It almost always takes a crisis for people to make big changes in their lives. I hear from families all the time that their loved ones— parents, spouse, friends—are wrecking their lives with clutter, that it just can't go on like this anymore. The stuff they own has damaged the happiness they want. Well, we've reached the same kind of crisis with money. Even though it may fly in the face of what we've been conditioned to believe, owning more or the pursuit of more simply is not better, for ourselves, our families, our communities, or our planet. Worse still, the "more" that we chase might just be the single biggest reason that happiness escapes us. We need to reframe our attitudes toward our stuff and our happiness. We need to rethink how we spend money and what's truly important if we want to improve the quality of our lives and the future of our families.
This very well may be the most important book I've written. Unlike my previous works, from It's All Too Much: An Easy Plan for Living a Richer Life with Less Stuff, which focused on physical clutter, to Enough Already!: Clear the Emotional and Mental Clutter to Create the Life You Want, which dealt with damaging mental and emotional clutter, this book comes at a time when people need to hear a clear and unambiguous message the most. It comes when tens of millions are wrestling with serious financial problems that invade every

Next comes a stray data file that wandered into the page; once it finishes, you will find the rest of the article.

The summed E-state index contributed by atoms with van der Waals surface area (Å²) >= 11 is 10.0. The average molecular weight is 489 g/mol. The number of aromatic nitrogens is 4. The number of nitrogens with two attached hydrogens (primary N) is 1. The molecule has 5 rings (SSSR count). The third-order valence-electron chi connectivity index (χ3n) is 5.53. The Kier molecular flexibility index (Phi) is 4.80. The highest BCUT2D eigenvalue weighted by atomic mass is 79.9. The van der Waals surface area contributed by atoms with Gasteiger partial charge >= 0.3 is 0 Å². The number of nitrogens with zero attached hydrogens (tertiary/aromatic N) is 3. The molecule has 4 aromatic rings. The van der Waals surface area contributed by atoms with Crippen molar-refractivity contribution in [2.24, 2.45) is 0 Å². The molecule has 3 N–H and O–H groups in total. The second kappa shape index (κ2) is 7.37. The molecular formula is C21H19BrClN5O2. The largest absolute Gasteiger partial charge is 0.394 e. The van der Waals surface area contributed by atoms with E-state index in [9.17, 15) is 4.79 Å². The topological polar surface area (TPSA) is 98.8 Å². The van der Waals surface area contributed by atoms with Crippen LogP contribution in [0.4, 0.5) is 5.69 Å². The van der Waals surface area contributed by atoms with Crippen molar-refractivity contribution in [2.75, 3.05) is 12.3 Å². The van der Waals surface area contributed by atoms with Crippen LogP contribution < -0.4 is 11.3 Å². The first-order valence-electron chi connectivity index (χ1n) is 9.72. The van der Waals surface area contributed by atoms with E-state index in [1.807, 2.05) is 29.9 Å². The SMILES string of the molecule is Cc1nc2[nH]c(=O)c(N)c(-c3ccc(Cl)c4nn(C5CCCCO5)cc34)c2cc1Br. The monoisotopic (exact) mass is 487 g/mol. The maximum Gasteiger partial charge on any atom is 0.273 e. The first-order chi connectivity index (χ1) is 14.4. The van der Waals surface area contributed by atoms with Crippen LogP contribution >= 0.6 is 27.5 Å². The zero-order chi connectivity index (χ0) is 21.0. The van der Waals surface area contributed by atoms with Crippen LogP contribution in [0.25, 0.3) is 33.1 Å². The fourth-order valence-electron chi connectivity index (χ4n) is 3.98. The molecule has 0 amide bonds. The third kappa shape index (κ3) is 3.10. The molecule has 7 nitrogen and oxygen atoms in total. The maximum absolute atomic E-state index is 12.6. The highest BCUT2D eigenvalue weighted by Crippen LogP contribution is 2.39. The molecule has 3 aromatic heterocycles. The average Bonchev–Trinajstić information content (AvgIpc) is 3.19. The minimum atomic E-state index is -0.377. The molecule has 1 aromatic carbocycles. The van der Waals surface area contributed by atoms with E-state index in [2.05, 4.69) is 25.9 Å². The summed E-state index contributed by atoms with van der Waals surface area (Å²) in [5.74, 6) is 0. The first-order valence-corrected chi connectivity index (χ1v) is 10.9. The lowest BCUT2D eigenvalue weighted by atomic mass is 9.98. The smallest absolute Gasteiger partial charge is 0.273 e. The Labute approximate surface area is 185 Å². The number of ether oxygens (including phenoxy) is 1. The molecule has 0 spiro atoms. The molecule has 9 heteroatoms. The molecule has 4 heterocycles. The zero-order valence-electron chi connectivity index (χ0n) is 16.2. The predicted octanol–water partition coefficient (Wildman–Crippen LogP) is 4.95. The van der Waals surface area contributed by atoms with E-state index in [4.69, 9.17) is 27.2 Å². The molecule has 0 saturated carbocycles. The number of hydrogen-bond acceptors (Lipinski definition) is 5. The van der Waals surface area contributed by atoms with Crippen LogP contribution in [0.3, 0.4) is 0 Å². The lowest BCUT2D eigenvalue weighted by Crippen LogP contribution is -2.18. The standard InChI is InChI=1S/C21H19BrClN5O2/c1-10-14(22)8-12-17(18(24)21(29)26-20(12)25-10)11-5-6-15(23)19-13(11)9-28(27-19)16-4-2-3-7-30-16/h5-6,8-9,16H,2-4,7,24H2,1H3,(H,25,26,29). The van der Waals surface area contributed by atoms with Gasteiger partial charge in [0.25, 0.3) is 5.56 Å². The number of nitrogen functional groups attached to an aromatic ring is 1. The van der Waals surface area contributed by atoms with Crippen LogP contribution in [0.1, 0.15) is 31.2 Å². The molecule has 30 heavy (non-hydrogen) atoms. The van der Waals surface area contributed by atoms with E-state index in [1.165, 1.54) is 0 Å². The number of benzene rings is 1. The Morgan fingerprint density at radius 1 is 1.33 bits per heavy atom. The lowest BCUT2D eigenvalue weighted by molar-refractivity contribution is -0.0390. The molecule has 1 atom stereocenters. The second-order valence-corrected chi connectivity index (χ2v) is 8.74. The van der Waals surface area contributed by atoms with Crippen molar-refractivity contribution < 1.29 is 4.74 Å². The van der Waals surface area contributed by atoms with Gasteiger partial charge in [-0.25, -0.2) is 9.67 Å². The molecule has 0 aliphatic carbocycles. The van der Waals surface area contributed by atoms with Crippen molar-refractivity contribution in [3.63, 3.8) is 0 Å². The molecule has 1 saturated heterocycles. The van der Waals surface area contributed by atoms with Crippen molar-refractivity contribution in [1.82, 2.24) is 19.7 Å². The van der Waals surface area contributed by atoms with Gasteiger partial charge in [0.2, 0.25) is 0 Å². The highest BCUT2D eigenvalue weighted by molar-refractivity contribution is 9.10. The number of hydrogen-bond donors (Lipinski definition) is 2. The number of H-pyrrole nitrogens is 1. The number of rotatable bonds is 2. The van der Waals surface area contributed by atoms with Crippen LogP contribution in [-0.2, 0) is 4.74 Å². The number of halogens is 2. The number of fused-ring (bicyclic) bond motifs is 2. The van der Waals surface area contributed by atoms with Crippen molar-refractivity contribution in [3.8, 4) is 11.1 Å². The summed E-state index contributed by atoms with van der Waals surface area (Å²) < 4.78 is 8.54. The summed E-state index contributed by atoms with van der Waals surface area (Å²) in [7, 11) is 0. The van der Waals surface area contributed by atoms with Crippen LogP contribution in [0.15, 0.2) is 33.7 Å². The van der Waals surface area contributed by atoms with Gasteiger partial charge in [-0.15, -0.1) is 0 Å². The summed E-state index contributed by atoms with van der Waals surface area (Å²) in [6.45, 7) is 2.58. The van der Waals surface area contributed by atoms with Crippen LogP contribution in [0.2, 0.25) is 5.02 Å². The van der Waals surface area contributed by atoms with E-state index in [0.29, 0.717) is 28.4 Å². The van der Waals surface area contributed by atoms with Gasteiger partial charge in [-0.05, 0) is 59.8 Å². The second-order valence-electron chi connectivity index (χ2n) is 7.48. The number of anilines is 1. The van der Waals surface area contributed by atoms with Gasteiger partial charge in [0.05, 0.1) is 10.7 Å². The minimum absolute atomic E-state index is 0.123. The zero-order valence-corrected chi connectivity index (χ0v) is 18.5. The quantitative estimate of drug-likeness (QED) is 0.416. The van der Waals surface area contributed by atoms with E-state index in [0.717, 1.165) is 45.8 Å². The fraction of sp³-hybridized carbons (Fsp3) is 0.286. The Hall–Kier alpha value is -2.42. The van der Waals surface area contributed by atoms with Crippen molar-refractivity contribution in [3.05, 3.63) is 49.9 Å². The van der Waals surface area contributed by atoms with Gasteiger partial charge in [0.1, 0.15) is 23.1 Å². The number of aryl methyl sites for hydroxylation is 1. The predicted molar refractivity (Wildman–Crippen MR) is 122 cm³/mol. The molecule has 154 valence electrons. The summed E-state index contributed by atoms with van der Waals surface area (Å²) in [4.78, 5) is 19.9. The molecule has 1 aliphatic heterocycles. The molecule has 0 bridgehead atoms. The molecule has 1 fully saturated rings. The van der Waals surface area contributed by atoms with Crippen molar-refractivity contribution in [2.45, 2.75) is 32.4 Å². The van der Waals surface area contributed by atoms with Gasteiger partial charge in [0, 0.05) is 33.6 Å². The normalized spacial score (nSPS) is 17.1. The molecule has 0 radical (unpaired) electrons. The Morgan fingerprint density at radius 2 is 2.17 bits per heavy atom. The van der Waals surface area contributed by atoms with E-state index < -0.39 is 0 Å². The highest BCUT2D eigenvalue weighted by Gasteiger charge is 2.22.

aspect of their lives, and no matter how hard they try to change directions and find solutions, they continue to hit walls, go in reverse, or just give up entirely. It also comes at a time when record numbers report their dissatisfaction with their relationships, frustration with their job, and an overwhelming sense of unhappiness with life itself. And—like clutter—the pile of misfortune, exasperation, deferred dreams, and troubled relationships keeps accumulating. Some of you may have decluttered in the past, performed some serious spring cleaning, and invested good intentions in your attempts to organize your life. But was it all to no avail when the recession hit? Did the physical stuff get cleared out but leave a huge emotional and personal vacuum in its place? What happened? Where did you go wrong? Why couldn't those good intentions help you to avoid, at least a little bit, the ravages of the recession? The answers to those questions are in this book. And so are the straightforward solutions for turning this around for good. Some say that money is the root of all evil. I'm not a subscriber to that theory, but I do believe that our attitude to things, and especially our attitude to money, has hugely contributed to the mess we're in.